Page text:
Michael Ding, analyst at U.S. Global Investors, sees many factors that would counter a bubble in China:

• Housing prices have risen, but GDP has risen much faster. More wealth is being created. Any housing oversupply will eventually find a demand;

• “China’s prices have risen from a much lower base than in the developed countries (among them, Britain, Ireland and Spain) in which bubbles were created,” he writes;

• The debt levels of households compared to other countries that hit a bubble is much lower.  The down payment needed to buy a house is also much higher, averaging around 20 percent. Second home buyers have to plunk down 40 percent, a move intended to dampen speculation.

Pushing back, Chovanec ruefully notes that every bubble is driven by a grain of truth. The housing bubble in Hong Kong in the late ‘80s was driven by the fact that Japan had so little land. And in 2000, the tech bubble was driven by the fact that technology and the Internet was going to change business.

The story behind the rising real estate prices in China is that there are so many people that need housing, people are moving to the city and the incomes of so many people are rising.

All this is true, says Chovanec, “But it doesn’t justify any price.”

Chovanec notes that there  are many government programs in place that are tempering the residential property boom, but the commercial market, where state owned banks lend  to state-owned businesses, has all the signs of a classic leveraged bubble. Most business loans use real estate assets as collateral, writes Chenovac.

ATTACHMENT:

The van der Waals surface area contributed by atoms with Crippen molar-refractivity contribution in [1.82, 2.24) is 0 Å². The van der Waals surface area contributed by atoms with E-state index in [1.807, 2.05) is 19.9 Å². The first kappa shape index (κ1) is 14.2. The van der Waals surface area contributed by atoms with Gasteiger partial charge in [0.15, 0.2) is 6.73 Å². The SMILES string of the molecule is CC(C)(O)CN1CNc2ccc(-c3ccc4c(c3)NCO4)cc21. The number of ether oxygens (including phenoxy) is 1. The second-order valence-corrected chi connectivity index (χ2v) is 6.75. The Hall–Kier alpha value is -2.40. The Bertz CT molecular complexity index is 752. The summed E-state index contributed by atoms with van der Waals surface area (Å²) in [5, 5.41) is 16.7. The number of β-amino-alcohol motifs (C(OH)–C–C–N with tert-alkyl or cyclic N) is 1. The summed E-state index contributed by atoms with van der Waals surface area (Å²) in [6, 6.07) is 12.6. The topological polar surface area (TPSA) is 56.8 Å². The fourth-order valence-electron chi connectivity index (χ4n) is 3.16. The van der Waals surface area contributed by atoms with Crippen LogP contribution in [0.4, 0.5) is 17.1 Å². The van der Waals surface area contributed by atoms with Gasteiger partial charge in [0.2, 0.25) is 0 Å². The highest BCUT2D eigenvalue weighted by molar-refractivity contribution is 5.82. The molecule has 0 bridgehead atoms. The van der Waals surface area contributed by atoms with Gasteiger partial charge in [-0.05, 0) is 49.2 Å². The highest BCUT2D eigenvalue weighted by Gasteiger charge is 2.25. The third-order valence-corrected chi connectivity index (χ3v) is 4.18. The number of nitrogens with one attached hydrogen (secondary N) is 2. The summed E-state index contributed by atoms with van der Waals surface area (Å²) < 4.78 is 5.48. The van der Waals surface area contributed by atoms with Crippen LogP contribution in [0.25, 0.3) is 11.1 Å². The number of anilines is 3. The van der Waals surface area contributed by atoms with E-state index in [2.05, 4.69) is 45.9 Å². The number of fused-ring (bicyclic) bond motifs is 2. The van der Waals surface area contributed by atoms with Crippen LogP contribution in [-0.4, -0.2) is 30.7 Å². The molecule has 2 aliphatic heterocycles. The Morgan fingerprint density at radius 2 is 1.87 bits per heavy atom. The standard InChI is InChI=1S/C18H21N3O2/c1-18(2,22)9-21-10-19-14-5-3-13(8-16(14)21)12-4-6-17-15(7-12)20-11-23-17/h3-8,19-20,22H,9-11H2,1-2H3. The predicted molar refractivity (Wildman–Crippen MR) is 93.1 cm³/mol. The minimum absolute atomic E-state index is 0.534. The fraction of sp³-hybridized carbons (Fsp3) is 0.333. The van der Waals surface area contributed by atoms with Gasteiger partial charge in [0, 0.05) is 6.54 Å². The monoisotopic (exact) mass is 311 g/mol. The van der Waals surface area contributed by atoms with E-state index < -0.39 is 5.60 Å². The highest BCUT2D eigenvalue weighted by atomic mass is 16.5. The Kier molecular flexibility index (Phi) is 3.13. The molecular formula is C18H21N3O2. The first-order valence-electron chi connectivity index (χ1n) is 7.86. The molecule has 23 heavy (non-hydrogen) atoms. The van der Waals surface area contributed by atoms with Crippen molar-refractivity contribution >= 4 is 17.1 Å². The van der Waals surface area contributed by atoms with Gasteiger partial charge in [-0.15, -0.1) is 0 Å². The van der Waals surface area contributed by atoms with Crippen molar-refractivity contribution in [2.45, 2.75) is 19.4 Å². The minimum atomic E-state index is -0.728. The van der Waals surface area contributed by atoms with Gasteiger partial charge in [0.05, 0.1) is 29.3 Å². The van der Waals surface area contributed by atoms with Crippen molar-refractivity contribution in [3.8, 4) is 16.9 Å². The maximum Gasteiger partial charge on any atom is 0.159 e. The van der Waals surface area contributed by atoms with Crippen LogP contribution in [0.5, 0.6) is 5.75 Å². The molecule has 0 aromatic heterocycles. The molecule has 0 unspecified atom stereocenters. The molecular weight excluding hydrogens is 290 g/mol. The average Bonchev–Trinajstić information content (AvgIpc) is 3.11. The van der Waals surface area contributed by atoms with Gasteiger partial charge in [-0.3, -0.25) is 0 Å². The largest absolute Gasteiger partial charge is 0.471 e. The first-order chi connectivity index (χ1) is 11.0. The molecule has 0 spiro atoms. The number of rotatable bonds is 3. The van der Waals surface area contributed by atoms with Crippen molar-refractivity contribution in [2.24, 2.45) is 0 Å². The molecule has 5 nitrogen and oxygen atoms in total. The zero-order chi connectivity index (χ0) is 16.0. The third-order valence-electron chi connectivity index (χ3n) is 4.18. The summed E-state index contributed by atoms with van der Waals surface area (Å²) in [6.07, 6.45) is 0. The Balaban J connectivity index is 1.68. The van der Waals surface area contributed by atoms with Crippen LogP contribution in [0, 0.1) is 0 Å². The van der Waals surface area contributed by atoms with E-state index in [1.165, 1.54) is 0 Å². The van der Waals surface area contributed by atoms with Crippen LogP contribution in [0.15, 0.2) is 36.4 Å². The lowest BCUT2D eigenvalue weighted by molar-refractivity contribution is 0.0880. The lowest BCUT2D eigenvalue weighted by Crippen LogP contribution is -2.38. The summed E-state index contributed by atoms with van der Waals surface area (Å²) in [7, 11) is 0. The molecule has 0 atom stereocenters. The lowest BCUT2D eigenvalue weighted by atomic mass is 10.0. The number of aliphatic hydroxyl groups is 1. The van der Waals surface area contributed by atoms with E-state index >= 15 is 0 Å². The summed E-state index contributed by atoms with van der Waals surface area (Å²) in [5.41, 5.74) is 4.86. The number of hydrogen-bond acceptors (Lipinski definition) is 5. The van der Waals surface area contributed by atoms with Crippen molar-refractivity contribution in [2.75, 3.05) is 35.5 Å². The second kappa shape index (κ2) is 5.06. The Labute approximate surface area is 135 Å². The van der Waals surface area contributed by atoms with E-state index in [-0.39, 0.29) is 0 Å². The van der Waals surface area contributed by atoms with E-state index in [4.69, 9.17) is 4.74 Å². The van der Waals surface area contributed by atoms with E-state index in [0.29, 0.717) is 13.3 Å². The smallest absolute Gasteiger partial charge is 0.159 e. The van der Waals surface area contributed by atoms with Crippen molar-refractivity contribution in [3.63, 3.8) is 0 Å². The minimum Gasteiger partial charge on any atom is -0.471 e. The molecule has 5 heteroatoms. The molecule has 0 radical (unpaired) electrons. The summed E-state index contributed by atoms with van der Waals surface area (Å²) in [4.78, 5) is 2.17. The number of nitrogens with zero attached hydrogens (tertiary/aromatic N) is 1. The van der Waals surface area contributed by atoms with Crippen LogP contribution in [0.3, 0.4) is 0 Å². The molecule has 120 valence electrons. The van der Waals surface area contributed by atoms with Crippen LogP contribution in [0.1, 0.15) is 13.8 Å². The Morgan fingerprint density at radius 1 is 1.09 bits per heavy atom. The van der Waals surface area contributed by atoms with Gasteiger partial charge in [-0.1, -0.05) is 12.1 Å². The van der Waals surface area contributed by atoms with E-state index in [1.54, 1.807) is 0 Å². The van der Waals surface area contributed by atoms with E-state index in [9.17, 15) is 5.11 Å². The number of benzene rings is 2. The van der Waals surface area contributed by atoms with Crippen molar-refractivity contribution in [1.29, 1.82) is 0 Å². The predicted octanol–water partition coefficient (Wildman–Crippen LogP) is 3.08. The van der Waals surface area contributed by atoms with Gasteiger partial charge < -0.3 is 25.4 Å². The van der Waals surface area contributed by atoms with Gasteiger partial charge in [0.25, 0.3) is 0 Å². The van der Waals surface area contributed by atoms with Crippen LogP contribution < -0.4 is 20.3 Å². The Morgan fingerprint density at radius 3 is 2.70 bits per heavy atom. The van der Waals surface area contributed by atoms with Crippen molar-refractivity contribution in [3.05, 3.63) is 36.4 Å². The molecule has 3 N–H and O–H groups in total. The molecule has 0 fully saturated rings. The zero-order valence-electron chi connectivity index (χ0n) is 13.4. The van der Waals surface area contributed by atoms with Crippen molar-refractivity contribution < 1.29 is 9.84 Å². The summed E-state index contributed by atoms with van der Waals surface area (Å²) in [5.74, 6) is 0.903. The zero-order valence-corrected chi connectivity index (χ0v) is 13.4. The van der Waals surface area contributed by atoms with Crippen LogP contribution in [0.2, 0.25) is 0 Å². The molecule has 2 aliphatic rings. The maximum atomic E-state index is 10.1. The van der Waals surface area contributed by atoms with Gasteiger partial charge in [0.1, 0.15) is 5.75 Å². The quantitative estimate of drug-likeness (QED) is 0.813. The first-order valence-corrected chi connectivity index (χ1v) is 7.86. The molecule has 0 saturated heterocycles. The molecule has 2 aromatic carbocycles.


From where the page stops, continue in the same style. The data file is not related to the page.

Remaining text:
“If that collateral were suddenly cut in half, China could face a banking meltdown that makes the West’s financial crisis look like a walk in the park,” he says.

BHP, talking about the Chinese economy overall, sees volatility ahead but feels that China will muddle through.

“Our view is that for the remainder of the calendar year we will likely see slowing growth on the back of removal of stimulus and tighter monetary policy,” says Kloppers. “However, our anticipation is for a soft as opposed to hard landing, and second half GDP growth this calendar year could be closer to eight per cent. Despite slowing near term investment growth in China we expect a continued focus on a broad range of infrastructure projects to promote inter connection across the country.”

Other analysts see real danger.

Andy Xie, an independent economist and a former analyst for Morgan Stanley, believes that the real estate market has peaked and a five-year bear market has begun. He says prices in large cities will  decline by 50 percent, and land values will decline even more.

Bill Bishop, who runs the blog Sinocism, takes Andy Xie to task for predicting a bubble. He says that Xie forgets that China is not a free market economy. Rather, the market is  controlled by the government, and the government’s number one goal is social stability and the survival of the Communist Party. A housing bubble would be a threat to both.

“The bearish foreign fund managers, pundits and analysts may be making a classic mistake [by] viewing China through their financial models,” Bishop writes.

“China may very well have bubbles in many sectors, but bubbles can last for a very long period, especially when you have an authoritarian government, a non-market economy and a ruling party that took as one of its lessons after the collapse of the Soviet Union the need to deliver fast economic growth at all costs. Maybe that growth is inefficient, maybe it is wasteful, but that does not mean it has to end any time soon.”

Bishop paraphrases Soros on bubbles: [Whether a bubble is a true bubble depends on whether] the landing is hard or soft. If the landing is hard, it is a bubble. And you will only know after the fact.